An Opinion By Jan Bergemann 
President, Cyber Citizens For Justice, Inc. 

Edited July 10, 2010


With the dead real estate market successfully killing all sales of new homes, many developers of new homeowners' associations are either already bankrupt -- or are on the brink of bankruptcy.


As they struggle to stay afloat, some of these developers try to force homeowners, who had already bought into these still developer-controlled homeowners’ associations, to pay for the deficits caused by the lack of new home sales and/or owners who fail to pay their dues.


We are getting more and more complaints from owners who are hit by special assessments and increased dues that cause them serious financial hardship.  Unable to pay the special assessments and increased dues, other owners stop paying their fees -- and mortgages – which creates even more foreclosures. 


The developer-controlled boards just call meetings, raise the dues and/or levy special assessments, no matter how loudly the owners protest. Many owners give up and let their dream homes go, feeling helpless against the dictatorial power of the developers that threaten them with liens and foreclosure if they don't pay.


Effective July 1, 2010 the Florida legislature created:

720.315 Passage of special assessments. — Before turnover, the board of directors controlled by the developer may not levy a special assessment unless a majority of the parcel owners other than the developer have approved the special assessment by a majority vote at a duly called special meeting of the membership at which a quorum is present.


Great idea, but as we all know, desperate times call for desperate measures and desperate developers all over Florida are already working on circumventing the new law. They think that just renaming the ASSESSMENT will do the trick. One developer offered: Supplemental Assessment -- and the explanation: "In the event the Annual Assessments are insufficient to cover expenses of the Association then a Supplemental assessments may be levied." 


But homeowners shouldn't give up so fast! Remember the schoolyard bullies that wanted your lunch money? Check out your legal options before you give up on your life savings you invested in your dream home in the sunshine.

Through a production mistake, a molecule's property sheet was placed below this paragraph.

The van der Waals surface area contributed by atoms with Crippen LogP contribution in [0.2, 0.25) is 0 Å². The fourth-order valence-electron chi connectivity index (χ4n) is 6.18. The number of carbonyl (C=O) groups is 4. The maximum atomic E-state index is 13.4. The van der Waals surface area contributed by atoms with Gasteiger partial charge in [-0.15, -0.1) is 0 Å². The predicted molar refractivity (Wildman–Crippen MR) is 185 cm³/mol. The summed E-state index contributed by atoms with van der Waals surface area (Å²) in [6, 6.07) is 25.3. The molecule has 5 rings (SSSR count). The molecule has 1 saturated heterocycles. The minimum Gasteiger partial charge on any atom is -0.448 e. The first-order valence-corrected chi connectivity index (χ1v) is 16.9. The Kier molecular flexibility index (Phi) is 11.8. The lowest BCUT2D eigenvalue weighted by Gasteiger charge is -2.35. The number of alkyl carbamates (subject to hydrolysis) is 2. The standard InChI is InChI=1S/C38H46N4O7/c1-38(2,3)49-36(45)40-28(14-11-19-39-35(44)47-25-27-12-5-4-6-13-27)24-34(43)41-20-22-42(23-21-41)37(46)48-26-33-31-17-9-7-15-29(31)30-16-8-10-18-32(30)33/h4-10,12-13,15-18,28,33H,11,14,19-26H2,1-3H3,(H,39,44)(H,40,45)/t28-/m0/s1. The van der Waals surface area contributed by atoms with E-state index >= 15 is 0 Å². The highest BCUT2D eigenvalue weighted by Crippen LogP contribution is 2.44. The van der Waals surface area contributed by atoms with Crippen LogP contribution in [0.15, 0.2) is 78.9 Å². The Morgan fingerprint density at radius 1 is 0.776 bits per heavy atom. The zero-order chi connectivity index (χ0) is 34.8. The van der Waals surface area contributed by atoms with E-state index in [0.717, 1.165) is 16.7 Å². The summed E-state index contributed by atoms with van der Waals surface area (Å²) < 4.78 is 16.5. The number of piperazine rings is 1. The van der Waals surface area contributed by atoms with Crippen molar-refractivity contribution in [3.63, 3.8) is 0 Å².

Lobbying efforts in the last few years created some protection against abusive developers that try to burden owners with costs the developers should be responsible for paying.


Florida Statutes 720.308 has quite a few provisions that hold developers responsible for funding any deficit and/or other cash funding requirements. Minimum on paper owners have many rights -- and it's worth an attempt to fight the developer that attempts to levy special assessments and/or tries to increase the monthly dues!


All the owners who already bought into this community are in the same boat. That's why all owners should pull the same string. United owners have a lot of power!

If you are getting hit by special assessments and/or dues increases by the developer, just try the following steps:
1.) Organize your neighbors and form a group: UNITED YOU STAND!

2.) Request the financial documents, according FS 720.303(4) + (5), to see if the developer didn't violated the provisions of FS 720.308. Please use these GUIDELINES for your record request. No matter what excuses you might hear, the provisions of FS 720.303(4) + (5) are binding as well for developers.


Don't be intimidated, because the law is on your side. I always hear that owners are afraid of the deep pockets of developers. "They can afford the expensive attorneys and draw the lawsuits out for many years." These times are long gone. Many developers are barely holding their heads above water. Especially the developers that try to make the owners pay for the community bills already have big unpaid legal bills. These developers are nearly drowning -- the deep pockets are already filled with lots of water!


And you have another big legal advantage:


(c)  Association funds may not be used by a developer to defend a civil or criminal action, administrative proceeding, or arbitration proceeding that has been filed against the developer or directors appointed to the association board by the developer, even when the subject of the action or proceeding concerns the operation of the developer-controlled association.


That means that the developer can't use association funds to defend lawsuits brought against him or his appointed board. 


Don't let the developer bully you. Fight for your homes and for your rights! United owners are a power any developer has to be afraid of -- if he is violating the Florida statutes!